Last week, the NCAA's Division I Council passed a landmark rule that removed coaches' and schools' ability to limit where their players can transfer and still receive financial aid. The new rule allows players to transfer wherever they want -- Ohio State to Michigan, Alabama to Auburn -- and receive immediate financial aid at their new school, regardless of their current coach's thoughts.
On Tuesday, the Power 5 conferences passed a countermeasure.
Once a player notifies his current school of his intent to transfer, schools can now cancel the scholarship of said player at the end of that academic term. The rule, which had the support of the Division I Student-Athlete Advisory Committee, is intended to provide accountability for players, discouraging them from dipping their toes in the transfer waters without a serious intent to actually transfer.
“In fairness to the transfer student-athlete’s teammates, coaching staff and overall team dynamic, the Division I SAAC felt that a student-athlete should not be able to give notification, search for other opportunities, then return to their institution if dissatisfied with their options with no repercussions,” SAAC chairman and former Missouri-Kansas City basketball player Noah Knight said in a statement.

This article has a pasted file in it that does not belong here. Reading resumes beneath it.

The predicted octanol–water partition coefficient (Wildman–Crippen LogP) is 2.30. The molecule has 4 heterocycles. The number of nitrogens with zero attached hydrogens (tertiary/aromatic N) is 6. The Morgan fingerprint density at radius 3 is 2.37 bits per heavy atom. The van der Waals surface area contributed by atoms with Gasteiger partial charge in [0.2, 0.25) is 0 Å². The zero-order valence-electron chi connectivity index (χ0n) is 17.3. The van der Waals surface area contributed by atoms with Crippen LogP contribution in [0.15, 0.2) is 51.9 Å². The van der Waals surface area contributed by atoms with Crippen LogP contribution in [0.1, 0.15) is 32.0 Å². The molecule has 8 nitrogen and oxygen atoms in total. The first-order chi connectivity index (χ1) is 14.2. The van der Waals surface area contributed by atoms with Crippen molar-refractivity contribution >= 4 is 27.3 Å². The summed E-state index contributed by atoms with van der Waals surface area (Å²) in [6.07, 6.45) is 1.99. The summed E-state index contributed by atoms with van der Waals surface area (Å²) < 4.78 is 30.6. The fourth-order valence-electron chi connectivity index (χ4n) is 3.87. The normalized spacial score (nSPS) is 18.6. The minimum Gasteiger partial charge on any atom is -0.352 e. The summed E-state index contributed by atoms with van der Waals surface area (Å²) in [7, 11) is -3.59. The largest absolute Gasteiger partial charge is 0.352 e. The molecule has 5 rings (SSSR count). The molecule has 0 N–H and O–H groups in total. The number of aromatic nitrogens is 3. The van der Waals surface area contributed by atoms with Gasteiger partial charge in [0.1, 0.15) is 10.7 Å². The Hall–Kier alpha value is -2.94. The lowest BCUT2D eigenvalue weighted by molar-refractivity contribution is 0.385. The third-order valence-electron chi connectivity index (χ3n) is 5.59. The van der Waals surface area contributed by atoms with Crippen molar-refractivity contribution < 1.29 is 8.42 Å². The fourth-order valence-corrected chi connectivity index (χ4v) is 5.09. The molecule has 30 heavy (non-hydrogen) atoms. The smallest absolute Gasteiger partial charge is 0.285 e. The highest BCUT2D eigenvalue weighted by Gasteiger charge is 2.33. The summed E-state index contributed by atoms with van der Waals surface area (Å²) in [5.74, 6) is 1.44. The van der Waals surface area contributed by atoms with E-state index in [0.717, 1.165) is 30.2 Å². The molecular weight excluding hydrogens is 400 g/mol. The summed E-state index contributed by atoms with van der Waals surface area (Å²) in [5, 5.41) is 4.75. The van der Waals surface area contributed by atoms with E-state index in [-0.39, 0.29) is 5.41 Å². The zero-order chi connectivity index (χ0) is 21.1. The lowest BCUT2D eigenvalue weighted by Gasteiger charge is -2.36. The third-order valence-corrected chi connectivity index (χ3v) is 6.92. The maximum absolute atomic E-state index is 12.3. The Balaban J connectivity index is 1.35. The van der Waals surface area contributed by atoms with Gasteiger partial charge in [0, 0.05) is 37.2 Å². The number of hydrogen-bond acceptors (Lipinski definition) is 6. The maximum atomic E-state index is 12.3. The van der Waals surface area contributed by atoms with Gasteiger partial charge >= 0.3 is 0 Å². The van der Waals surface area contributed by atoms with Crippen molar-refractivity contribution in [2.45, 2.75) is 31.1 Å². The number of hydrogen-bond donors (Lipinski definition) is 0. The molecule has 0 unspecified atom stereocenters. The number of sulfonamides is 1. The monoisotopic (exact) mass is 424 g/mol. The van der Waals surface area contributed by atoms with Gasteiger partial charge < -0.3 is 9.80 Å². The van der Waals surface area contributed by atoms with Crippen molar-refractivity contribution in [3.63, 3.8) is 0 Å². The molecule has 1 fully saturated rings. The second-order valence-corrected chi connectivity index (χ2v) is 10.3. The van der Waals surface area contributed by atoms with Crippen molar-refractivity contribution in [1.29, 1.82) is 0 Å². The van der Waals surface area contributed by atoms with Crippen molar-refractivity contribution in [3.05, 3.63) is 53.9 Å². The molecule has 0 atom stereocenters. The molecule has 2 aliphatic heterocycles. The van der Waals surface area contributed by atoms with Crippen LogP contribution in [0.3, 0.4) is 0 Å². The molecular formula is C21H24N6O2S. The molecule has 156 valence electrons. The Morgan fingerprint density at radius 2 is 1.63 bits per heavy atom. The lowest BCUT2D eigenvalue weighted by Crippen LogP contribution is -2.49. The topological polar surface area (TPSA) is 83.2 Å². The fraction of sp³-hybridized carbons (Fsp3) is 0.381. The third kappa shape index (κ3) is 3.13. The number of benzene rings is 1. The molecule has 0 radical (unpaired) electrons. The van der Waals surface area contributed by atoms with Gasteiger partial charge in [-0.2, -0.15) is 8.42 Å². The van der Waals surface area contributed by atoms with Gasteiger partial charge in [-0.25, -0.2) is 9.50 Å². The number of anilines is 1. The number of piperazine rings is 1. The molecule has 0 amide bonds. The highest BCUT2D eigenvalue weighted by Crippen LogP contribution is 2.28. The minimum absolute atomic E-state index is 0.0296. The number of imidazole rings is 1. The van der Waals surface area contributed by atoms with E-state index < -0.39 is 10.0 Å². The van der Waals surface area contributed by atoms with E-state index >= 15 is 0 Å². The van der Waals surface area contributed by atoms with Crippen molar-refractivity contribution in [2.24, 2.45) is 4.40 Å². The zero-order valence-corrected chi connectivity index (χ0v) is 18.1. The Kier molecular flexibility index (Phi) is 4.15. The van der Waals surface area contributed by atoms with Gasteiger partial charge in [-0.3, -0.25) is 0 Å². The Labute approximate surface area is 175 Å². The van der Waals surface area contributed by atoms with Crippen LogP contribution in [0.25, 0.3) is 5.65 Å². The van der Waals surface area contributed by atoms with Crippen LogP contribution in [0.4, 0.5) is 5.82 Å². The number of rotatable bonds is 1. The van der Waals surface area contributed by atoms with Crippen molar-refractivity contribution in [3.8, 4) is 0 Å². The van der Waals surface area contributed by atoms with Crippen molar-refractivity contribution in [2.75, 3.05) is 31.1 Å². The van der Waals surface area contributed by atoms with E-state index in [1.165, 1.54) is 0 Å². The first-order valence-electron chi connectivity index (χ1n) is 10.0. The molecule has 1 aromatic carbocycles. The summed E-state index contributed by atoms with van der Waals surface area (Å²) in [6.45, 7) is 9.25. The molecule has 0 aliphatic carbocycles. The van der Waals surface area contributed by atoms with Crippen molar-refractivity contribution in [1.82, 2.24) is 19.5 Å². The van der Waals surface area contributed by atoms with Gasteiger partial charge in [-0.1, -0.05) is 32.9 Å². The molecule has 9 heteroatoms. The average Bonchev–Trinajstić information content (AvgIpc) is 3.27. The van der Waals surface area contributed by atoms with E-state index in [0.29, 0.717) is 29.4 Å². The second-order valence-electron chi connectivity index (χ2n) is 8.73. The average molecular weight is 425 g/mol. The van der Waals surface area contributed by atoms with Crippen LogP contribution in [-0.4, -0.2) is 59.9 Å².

The new rule has to be followed by the Power 5 schools and can be followed by the rest of Division I, if they so choose. (The NCAA rep I spoke with wasn't sure if such decisions would be made on a school-by-school or conference-by-conference basis.)
Under the new rule, schools can cancel the aid of the player as soon as he or she provides their notice, but the reduction or cancellation cannot go into effect until the end of the term. If the player returns to school, said school will still be allowed to re-award the scholarship to that player at the end of the term if they so choose, but they will no longer be required to do so.